NASCAR Race Weekend Central

Pace Laps: Time Running Out for Title Contender and “As the Concussion Turns”

_Did you see all of the race action this weekend? Or, like a lot of busy fans, did you miss a late-night adventure, a Friday controversy, or a juicy piece of news? If you did, you’ve come to the right place! Each week, The Frontstretch will break down the racing, series by series, to bring you the biggest stories that you need to watch moving forward. Let our experts help you get up to speed for the coming week no matter what series you might have missed, all in this edition of Pace Laps!_

*Sprint Cup: As The Concussion Turns* — The biggest story by far this weekend was the news Dale Earnhardt, Jr., NASCAR’s perennial Most Popular Driver, was out of the car for the Bank of America 500 and will remain sidelined at least through Kansas this weekend after suffering a concussion in a last-lap wreck at Talladega. Earnhardt had suffered a similar head injury five weeks ago, after crashing during a tire test at Kansas Speedway, but it initially went undiagnosed. However, the second hit last week left him suffering from headaches, consistent enough in their severity that the driver took action. After seeing Dr. Jerry Petty, a Charlotte neurosurgeon who has worked with numerous NASCAR personnel as well as the Carolina Panthers NFL team, Earnhardt was declared unfit to race. Regan Smith jumped in the No. 88 Saturday night, putting the car well inside the top 10 before suffering engine failure before the 200-mile mark.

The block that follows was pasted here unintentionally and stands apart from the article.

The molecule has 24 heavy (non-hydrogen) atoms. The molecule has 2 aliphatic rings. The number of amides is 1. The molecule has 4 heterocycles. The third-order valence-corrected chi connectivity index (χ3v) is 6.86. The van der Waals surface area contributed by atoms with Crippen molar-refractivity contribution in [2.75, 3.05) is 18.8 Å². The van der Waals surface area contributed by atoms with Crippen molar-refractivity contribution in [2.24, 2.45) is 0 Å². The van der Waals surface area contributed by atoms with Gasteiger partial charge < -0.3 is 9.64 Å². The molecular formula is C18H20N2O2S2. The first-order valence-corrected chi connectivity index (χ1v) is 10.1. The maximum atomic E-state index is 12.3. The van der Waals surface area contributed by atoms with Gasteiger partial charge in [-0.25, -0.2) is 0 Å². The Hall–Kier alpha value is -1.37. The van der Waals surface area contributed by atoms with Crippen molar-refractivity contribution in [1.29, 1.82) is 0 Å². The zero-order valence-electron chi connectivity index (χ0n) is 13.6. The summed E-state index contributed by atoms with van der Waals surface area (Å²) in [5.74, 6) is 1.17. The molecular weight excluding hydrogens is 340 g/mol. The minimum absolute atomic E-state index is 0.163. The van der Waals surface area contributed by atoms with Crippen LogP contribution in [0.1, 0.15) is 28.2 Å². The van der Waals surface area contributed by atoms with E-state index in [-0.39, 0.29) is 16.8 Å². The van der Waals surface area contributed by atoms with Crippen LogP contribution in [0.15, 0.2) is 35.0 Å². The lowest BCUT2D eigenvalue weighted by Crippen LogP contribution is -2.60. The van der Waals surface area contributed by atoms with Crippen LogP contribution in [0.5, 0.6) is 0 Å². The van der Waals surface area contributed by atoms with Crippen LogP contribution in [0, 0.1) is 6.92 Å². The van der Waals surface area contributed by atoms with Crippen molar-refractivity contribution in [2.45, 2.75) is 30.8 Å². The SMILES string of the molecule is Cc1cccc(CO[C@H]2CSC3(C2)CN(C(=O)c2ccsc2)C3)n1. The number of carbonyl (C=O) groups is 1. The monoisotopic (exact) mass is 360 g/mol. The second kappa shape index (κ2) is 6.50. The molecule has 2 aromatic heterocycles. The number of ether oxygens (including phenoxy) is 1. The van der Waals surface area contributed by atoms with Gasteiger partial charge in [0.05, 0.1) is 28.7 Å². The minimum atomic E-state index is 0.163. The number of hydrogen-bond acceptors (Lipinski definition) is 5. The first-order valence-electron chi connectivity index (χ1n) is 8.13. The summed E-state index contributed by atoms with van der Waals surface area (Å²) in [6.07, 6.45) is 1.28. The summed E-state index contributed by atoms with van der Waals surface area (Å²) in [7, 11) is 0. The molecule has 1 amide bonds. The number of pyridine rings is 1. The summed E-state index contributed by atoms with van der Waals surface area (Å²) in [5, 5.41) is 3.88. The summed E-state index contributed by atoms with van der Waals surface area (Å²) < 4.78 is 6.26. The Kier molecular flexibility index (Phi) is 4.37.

The big question here is, of course, when Earnhardt will return to racing. There is no certain timeline, even though getting medically cleared after Kansas is the goal. Dr. Petty explained Thursday that once Earnhardt is experiencing no headaches at all and remains pain-free for three to five days, he’ll be put through some physical tests to raise his heart rate. If that produces a headache, he can’t be cleared. If it doesn’t, Earnhardt will test a race car for a few laps. If he’s still not experiencing any headache or other symptoms after that, he can be cleared to race.


After his recent concussions, it remains uncertain when Dale Earnhardt, Jr. will return to racing.

The hard part is putting a timeline on a healing brain. The effects of concussions are cumulative, and with two head injuries in a short period of time, healing can take longer. There is simply no way to predict when the symptoms will subside; it could happen within days or it could take weeks. No doubt fans and teams alike will be keeping an eye on this process in the coming days, awaiting Earnhardt’s return and crossing their fingers for a full, healthy recovery. _Amy Henderson_

*IndyCar: Offseason Odds And Ends* Detroit’s Belle Isle race course is getting a bit of a face lift in the offseason. Deteriorating concrete caused part of the track to come up, bringing out a lengthy red flag for repairs and shortening the distance of the event this past season so event organizers are repaving several sections of the course for 2013. Additionally, a few tweaks are being made to the layout in order to enhance competition. The course will be extended one-quarter mile, entering the right-hand Turn 3 to result in a one-lap distance of 2.346 miles. That’s the track length utilized from 1997-2001 as the road course goes “old school” to bring a fresh new look to their IndyCar event.